How to Make the Perfect Margarita for Cinco de Mayo, Diagram-Style


Illustration credit: tabletinfographics.com

You don't need Triple Sec or fancy ingredients to make a good, basic margarita. That's exactly what a good margarita is, after all: basic. If you decided not to brave the Cinco de Mayo crowds this year, just follow the simple diagram above to make the perfect margarita at home.

The tequila itself should be as good as you can afford, since you're going to all the effort to juice key limes and -- maybe -- buy a good bottle of orange liqueur. Make sure it's 100 percent agave (if it says mixto on the bottle, move on).

Whether or not you buy blanco, reposado or añejo tequila is really a personal decision based upon your own palate. I'm a big fan of El Tesoro Platinum, a blanco (aged less than 60 days) tequila that has soft, buttery undertones despite its sharp, bright agave flavor. Fans of reposado (aged more than 60 days but less than two years) tequila might want to try the reposado from Partida. I'm not a fan of añejo tequila in margaritas, but your mileage may vary.

While orange juice and/or any orange-flavored liqueur isn't strictly necessary, some people enjoy adding it for an additional citrus undertone and sweetness. That's fine. We aren't judging you.

If you decide to add orange juice, make sure it's freshly squeezed like the key lime juice. If you decide to add orange liqueur, get something other than Triple Sec since you're aiming for a really nice drink -- you can just taste the cheapness of most Triple Sec liqueurs, especially in a simple cocktail like this.

Instead, get a bottle of Cointreau or even Grand Marnier if you don't mind its brandy taste in your margarita. Mind, of course, that these are higher in alcohol content than Triple Sec (and obviously higher than orange juice), so your drink will be decidedly boozier as a result.

Although you'll be tempted to buy bottled lime juice like Rose's, don't. As with the Triple Sec, you'll be able to taste the cheapness of the stuff and it will ruin your cocktail. I'm not saying this as a cocktail purist or an elitist -- I'm saying this as a person with a functioning tongue.

In essence, the perfect margarita comes from a combination of two things: quality ingredients and simple flavors. If you keep it straightforward and buy good base spirits, you're guaranteed a perfect margarita every time.



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9 comments
Dmontgomery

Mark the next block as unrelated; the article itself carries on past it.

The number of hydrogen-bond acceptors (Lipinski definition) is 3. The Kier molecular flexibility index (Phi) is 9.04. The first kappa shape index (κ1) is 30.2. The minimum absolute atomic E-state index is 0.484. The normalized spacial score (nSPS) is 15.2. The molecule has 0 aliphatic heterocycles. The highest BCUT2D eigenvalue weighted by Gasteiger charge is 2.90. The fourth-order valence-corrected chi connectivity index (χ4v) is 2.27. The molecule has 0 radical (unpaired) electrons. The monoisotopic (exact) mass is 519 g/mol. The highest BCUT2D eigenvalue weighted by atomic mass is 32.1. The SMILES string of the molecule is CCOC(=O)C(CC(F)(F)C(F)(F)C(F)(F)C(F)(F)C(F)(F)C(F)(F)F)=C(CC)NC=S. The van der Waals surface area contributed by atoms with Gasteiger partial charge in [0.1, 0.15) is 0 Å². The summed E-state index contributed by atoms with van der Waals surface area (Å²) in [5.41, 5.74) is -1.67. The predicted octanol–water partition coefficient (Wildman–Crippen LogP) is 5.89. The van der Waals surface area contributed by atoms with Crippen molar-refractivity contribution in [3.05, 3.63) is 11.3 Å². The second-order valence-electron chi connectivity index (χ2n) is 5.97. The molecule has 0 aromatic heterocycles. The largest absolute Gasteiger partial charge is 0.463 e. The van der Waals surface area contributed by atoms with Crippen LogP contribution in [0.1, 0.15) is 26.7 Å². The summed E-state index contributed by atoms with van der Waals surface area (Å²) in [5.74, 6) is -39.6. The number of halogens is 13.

Dmontgomery

A Margarita consists of tequila, triple sec and lime. That's it. Make it with anything else and it's not a Margarita. (And, for the record, Cointreau is a brand of triple sec.)

Sorry, but you don't seem to know a lot about cocktails.

Doak
Doak

You know I love you, but when did a Margarita lose the orange liquor and add a non-alcoholic sweetener?  In all my days, I've always understood that the actual "Margarita" was some mixture of those three things in whatever proportions best suited one's tastes.  Adding or removing anything else made it another drink, despite the fact that folks might still call it a "Margarita." 

It's only in fairly recent history, when those damned "margarita mixes" hit the market did things get so out of control, and the lovely "Margarita" became some syrupy, cloying, frozen distortion of elegance.

My house Margarita is a 2:2:1 ratio of tequila:Cointreau:lime juice.  That is mighty boozy, but I do get rave reviews.  A few do find it a bit tart.  Since I keep simple syrup around, those folks can add a little to their drink.  I don't mind that at all.  I suppose if I kept agave nectar around, that would work at least as well for the same purpose.

Another secret is to leave the lime juice out for a good half hour or so (or even a bit longer) before making the drink, if you can manage it.  It smells and tastes even better.  That only works for lime juice, though.  Don't do that for orange or lemon juice. 

Michael Coppens
Michael Coppens

What are your thoughts about a true margarita being served up in a martini glass? And thank you for pointing out the cheapness of Triple Sec.

mfsmit
mfsmit

Big fan of the simple margarita.  One caveat: I wouldn't ADD Cointreau, I'd use it INSTEAD of the agave nectar, otherwise it gets too sweet.

Cattivo1
Cattivo1

I've heard about a habanero margarita....is that safe to try that at home?

Spartacus
Spartacus

Sit at La Fisheria's bright, sunny bar one afternoon and watch how they make the habanero margaritas. And make sure to drink a couple.

Doak
Doak

I've not done it with habaneros, but I have had good success infusing tequila with fresh jalapenos.  That has made some very tasty Margaritas.

I halve some jalapenos lengthwise, pour some tequila in a mason jar, add the halved jalapenos to the tequila, and let it work. 

A few jalapenos and no more than a couple hours are all you need to infuse a pint of tequila, typically.  Check it every 20-30 minutes, though.  You never really know what those jalapenos may be packing.

Wuwu
Wuwu

This is a great recipe, simple and always good...Cattivo...take and ice cube tray, put some jalapenos cut into thin rings, add them to the water and freeze them...when you serve them to guest they will love them and not to hot either...if you are brave then add thos habs for sure....cheers!

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